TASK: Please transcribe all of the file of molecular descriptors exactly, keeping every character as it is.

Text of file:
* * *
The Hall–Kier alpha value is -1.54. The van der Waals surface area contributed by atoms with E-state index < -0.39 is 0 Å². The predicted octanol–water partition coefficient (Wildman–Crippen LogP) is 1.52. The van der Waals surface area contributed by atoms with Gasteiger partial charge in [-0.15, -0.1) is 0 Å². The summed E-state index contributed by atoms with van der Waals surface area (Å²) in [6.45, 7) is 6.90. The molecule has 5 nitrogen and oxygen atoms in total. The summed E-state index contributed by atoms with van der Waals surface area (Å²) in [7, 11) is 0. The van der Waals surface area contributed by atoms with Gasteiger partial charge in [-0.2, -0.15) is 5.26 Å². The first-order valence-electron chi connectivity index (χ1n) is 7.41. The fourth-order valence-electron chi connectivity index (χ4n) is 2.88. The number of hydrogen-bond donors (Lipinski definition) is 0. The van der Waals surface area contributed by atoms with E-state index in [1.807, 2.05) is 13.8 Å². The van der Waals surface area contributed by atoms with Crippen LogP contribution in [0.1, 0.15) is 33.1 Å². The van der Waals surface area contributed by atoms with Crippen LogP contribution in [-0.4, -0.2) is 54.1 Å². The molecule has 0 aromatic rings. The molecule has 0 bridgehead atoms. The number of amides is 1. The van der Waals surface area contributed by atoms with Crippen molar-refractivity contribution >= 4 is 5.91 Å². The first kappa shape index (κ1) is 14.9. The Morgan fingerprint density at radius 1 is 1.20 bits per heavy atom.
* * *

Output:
The Hall–Kier alpha value is -1.54. The van der Waals surface area contributed by atoms with E-state index < -0.39 is 0 Å². The predicted octanol–water partition coefficient (Wildman–Crippen LogP) is 1.52. The van der Waals surface area contributed by atoms with Gasteiger partial charge in [-0.15, -0.1) is 0 Å². The summed E-state index contributed by atoms with van der Waals surface area (Å²) in [6.45, 7) is 6.90. The molecule has 5 nitrogen and oxygen atoms in total. The summed E-state index contributed by atoms with van der Waals surface area (Å²) in [7, 11) is 0. The van der Waals surface area contributed by atoms with Gasteiger partial charge in [-0.2, -0.15) is 5.26 Å². The first-order valence-electron chi connectivity index (χ1n) is 7.41. The fourth-order valence-electron chi connectivity index (χ4n) is 2.88. The number of hydrogen-bond donors (Lipinski definition) is 0. The van der Waals surface area contributed by atoms with E-state index in [1.807, 2.05) is 13.8 Å². The van der Waals surface area contributed by atoms with Crippen LogP contribution in [0.1, 0.15) is 33.1 Å². The van der Waals surface area contributed by atoms with Crippen LogP contribution in [-0.4, -0.2) is 54.1 Å². The molecule has 0 aromatic rings. The molecule has 0 bridgehead atoms. The number of amides is 1. The van der Waals surface area contributed by atoms with Crippen molar-refractivity contribution >= 4 is 5.91 Å². The first kappa shape index (κ1) is 14.9. The Morgan fingerprint density at radius 1 is 1.20 bits per heavy atom.